Weightless


July 29, 2009 :: 9:43 PM

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ukrainian dancers :: soyuzivka, kerhonkson, ny :: july 18, 2009

When I was younger, around my late teens, my father used to ask me why I was so bitter all the time. He wanted to know where the chip on my shoulder came from.

I could only tell him my truth: that I didn’t have a chip on my shoulder. That I wasn’t bitter.

Hoo-boy, was I a liar. Talk about your whoppers!

After the Warped Tour, I had decided to free myself from people who I decided were running/ruining my life. I had three very specific people in mind.

I’ve let go of two of them. (I think we all know who # 3 is…)

I’m no longer waiting for the time bomb to appear in my mailbox. I made my peace with that decision (again). As it gets later in the year, the likelihood that the bomb will even show up is becoming less. I’m not as bothered by that as I thought I’d be. Mistakes were made, distance was created and I was a fool to think things would ever be any different. I can’t continue to let those words beat me. I know the truth. He had nothing to do with it and her assertion is… well, it’s just asinine. She was never there. She doesn’t know what happened and pointing fingers at him only proves just how clueless she is. I’ve hated her for a long time - really hated her - and I didn’t realize that. I’d buried it pretty deep because just thinking of those five little words caused me more pain than any person should bear. I’ve brought it up before, with friends, but I didn’t know the extent of the pure hatred I felt for this woman. I woke up a day or two after making my declaration (Illegitimi non carborundum), and *poof*. It was over. I knew I was free.

Such a weird feeling.

I had no idea I was in for something even more intense…

Person number 2 was my mother.

I’ve hinted at our screwed up relationship, I think I’ve even come right out and said I hated her as well… Nothing about the woman I remember has ever brought me joy. In fact, everything that I remember about her only brings pain, confusion and anger to the party. I do not have a single good memory of her. There are pictures of me, with her, where we’re both smiling, so I don’t doubt that our relationship was healthy at some point. I just can’t remember those days.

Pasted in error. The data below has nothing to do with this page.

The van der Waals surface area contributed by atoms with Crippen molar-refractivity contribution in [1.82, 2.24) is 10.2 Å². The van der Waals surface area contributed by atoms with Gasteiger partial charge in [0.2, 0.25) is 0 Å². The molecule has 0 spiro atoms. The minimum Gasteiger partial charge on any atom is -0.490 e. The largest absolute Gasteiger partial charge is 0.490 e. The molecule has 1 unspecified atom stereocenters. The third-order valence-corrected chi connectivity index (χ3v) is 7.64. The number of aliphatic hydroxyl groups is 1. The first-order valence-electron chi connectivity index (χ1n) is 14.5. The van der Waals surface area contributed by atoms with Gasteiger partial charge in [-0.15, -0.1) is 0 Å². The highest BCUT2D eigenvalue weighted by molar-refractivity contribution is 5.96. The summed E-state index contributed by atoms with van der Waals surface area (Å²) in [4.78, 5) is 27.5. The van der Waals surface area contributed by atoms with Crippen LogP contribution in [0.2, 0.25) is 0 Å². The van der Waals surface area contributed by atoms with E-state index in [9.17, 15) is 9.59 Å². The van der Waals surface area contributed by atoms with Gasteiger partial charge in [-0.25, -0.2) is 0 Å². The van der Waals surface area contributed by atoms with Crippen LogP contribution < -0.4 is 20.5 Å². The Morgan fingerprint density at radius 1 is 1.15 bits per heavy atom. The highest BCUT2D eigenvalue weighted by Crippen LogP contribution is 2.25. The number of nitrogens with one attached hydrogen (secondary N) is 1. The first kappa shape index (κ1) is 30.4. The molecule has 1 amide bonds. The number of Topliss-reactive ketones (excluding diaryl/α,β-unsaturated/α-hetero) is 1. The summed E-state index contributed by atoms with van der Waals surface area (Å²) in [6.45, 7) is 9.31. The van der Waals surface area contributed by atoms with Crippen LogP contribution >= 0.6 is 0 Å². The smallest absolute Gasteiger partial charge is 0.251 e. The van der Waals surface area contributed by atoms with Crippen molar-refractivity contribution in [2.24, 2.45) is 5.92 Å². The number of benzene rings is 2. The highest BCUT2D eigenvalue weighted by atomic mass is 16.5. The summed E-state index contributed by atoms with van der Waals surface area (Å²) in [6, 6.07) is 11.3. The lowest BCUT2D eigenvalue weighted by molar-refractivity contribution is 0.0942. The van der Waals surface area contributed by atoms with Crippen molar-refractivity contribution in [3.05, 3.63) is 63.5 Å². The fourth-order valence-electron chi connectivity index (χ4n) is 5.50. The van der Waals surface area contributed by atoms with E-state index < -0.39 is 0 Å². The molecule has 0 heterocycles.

One of the things that happens when you become an orphan (at least in my case), is an undeniable need to find out who you are. I became obsessed with learning about my Ukrainian heritage, but it was too soon. Recently, as has also been documented here, I’ve begun to take baby steps to rectify that. I had no idea just how important that was to my well-being.

Since I got back from Soyuzivka, my entire world feels like it’s become the Bizzaro world. I’ve been “blissed out” as I’ve been putting it. I haven’t felt like this since I began taking my bipolar cocktail and the voices in my head decided to STFU. I can’t describe the feeling of peace that has come over me. I feel like I’ve been reborn and I am more than amused by the fact that some of my friends don’t know what to do with me or who I am lately.

When I decided to go to Ukie Fest, I had a certain set of expectations. It exceeded those expectations in ways I hadn’t even considered -  both good and bad. Going there forced me to come face-to-face with what my mother had taken away from me. It also made me realize just what she had given me. Her stubbornness. Her temper. Her passion. That damn chip on my shoulder. The revelation didn’t really come to me until today… but I noticed that something was “off” after my buzz lasted for more than a few days. Getting over person # 1 wasn’t that big a deal in the grand scheme of things, so I knew it had to be bigger than that. What could possibly be bigger?

Yup.

I can’t quite put my finger on WHY I know I’m finally free of her, but I know I am. Maybe a portion of it is due to passing the milestone I’ve spent seventeen years dreading. I think more of it has to do with the fact that for the first time in almost *cough* 25 years *cough*, I felt pity for her.  I felt empathy for her. For a moment, no matter how brief it was, nor how quickly it passed, I actually saw her as a PERSON. Not the drunk monster I grew up with. It only took me 2/3 of my life to get here, but I’m cool with that. Especially when I figured that day would never come.

I’ve never been one to forgive and forget. I don’t forget. I can’t - especially when the scars are still visible. I’ve never been much for forgiving, either. If you managed to hurt me that badly, I don’t really think you deserve my forgiveness. I can’t call the resolution of either one of these situations a “forgive and forget” type of thing, but I’ve definitely come to terms with them.

Finally.

My way.

Damn, it feels good.